Sure enough, J-Loss gave up five runs on seven hits in 4.2 innings. Even .378 slugger Aaron Miles got a taste.

With Bannister on the shelf for probably weeks, at least, the Braintrust has to do something. One of the rules of thumb I think makes sense for a GM is to ask of every player under consideration: "Is this player going to be on our next championship team?" I think it's time to ask that of Lastings Milledge.

For all my criticisms of Mets management, I have been confident from the outset that the talent on our current roster is good enough to win it all. Unfortunately, so much attention has been given to the bullpen that the back of the rotation has gone neglected. It would be a concern even if this rash of injuries hadn't taken place.

The only rumor I've heard involves Dontrelle Willis. I'm not the biggest fan of the D-Train, but I think we need to get a good, if not excellent, starter. And I think we need to do it soon. It has nothing to do with his recent slump, but I think that in this legitimately "win now" situation, Milledge is a reasonable price to pay for such a pitcher.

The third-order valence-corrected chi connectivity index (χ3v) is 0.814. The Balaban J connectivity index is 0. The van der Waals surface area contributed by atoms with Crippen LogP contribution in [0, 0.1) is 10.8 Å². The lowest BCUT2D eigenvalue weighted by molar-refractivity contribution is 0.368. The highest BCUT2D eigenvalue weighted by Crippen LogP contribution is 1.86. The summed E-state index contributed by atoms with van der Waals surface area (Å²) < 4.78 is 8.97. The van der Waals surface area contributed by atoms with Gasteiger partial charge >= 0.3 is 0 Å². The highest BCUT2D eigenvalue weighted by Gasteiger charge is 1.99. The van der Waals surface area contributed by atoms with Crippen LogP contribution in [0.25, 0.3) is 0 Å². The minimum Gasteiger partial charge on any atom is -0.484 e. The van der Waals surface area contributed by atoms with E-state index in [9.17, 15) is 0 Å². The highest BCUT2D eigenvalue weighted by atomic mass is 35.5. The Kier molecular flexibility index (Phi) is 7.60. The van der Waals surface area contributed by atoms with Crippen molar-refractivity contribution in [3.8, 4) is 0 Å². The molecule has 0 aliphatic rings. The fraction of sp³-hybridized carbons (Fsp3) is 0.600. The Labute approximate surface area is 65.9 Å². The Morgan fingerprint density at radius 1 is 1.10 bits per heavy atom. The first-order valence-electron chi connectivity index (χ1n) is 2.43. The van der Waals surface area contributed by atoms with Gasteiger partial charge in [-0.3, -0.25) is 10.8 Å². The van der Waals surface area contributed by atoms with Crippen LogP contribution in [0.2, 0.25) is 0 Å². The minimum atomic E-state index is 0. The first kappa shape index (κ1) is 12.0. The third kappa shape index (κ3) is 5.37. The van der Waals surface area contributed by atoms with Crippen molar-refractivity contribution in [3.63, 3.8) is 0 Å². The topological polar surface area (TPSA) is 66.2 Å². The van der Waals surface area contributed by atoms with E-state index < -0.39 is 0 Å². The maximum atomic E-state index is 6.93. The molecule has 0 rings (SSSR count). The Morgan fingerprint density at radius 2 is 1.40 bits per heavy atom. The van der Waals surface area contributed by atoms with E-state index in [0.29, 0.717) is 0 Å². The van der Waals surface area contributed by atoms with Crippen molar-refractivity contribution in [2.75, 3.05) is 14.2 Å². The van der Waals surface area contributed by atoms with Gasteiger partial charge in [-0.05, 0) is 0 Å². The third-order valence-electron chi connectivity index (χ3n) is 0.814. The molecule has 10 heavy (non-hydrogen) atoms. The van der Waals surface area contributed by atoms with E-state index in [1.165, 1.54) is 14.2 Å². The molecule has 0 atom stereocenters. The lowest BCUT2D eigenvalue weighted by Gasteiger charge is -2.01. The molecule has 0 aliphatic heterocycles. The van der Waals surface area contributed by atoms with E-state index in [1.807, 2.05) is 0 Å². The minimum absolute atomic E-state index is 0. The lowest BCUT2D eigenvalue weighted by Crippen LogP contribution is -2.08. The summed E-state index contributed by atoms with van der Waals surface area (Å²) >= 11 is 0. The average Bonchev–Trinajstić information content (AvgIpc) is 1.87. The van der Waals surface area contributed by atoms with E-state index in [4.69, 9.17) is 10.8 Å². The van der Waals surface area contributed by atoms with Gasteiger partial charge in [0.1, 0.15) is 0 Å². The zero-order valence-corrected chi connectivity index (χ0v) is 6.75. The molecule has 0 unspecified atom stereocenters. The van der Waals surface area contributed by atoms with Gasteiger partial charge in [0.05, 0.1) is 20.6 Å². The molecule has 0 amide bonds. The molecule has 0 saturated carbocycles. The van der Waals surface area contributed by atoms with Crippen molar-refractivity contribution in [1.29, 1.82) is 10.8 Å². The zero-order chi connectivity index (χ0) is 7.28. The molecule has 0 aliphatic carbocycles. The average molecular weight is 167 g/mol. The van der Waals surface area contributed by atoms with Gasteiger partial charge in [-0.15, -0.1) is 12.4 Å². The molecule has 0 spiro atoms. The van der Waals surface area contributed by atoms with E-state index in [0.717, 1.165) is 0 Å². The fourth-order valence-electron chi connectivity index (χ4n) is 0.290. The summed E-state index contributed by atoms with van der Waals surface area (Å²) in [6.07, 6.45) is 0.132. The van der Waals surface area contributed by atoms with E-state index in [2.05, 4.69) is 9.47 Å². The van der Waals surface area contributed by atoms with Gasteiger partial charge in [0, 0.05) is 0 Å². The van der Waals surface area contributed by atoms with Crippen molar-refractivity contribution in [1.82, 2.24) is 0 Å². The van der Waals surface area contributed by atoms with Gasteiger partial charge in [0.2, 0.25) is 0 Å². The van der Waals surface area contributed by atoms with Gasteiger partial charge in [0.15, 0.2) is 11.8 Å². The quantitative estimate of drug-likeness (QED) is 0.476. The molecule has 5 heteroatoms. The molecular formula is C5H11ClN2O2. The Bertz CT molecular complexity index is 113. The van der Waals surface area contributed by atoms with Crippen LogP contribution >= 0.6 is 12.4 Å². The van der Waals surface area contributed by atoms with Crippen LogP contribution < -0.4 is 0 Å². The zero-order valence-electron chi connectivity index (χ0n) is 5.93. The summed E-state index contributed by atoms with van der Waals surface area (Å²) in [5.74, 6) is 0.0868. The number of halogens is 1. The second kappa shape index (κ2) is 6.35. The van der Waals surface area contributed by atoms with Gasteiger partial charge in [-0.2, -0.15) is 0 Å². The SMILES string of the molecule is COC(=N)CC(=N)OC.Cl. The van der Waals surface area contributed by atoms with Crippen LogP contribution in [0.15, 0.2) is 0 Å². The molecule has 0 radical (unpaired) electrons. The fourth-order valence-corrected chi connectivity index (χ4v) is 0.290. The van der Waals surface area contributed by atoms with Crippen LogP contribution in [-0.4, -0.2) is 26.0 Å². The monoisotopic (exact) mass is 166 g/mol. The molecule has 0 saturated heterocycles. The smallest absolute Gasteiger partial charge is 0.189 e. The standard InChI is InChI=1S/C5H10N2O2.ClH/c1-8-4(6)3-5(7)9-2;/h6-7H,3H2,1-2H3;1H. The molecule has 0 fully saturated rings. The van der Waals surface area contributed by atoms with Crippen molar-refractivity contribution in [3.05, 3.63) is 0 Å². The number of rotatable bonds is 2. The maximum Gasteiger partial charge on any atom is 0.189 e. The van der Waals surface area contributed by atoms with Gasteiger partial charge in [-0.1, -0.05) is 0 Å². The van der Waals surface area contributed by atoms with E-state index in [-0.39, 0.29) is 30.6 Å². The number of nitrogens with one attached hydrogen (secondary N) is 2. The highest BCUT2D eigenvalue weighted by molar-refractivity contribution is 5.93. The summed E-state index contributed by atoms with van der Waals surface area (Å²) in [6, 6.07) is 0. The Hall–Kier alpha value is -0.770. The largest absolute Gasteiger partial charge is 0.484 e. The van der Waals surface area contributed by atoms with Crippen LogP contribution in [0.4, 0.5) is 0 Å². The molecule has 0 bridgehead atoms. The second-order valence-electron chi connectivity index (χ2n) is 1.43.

Anyway a few highlights from today's game: Beltran and Valentin both went deep. The latter has pulled his batting line up from the depths faster than I expected. As a matter of fact, I didn't expect it at all. I called for his job, and I maintain that he's not much of an asset. But now he's at that .750 OPS level where it's hard to demand much more from a part time player. Here's hoping the old boy keeps it up.

Pedro Feliciano got four clean outs, and has still only allowed one run in 12.1 innings, with great peripherals. That's the kind of performance you can eke out of relief pitchers. Maybe he'll be the left-handed Roberto Hernandez. Sure, maybe not, but this front office needs to learn that getting quality starts isn't nearly as easy, and as things stand now they're going to be in relatively short supply.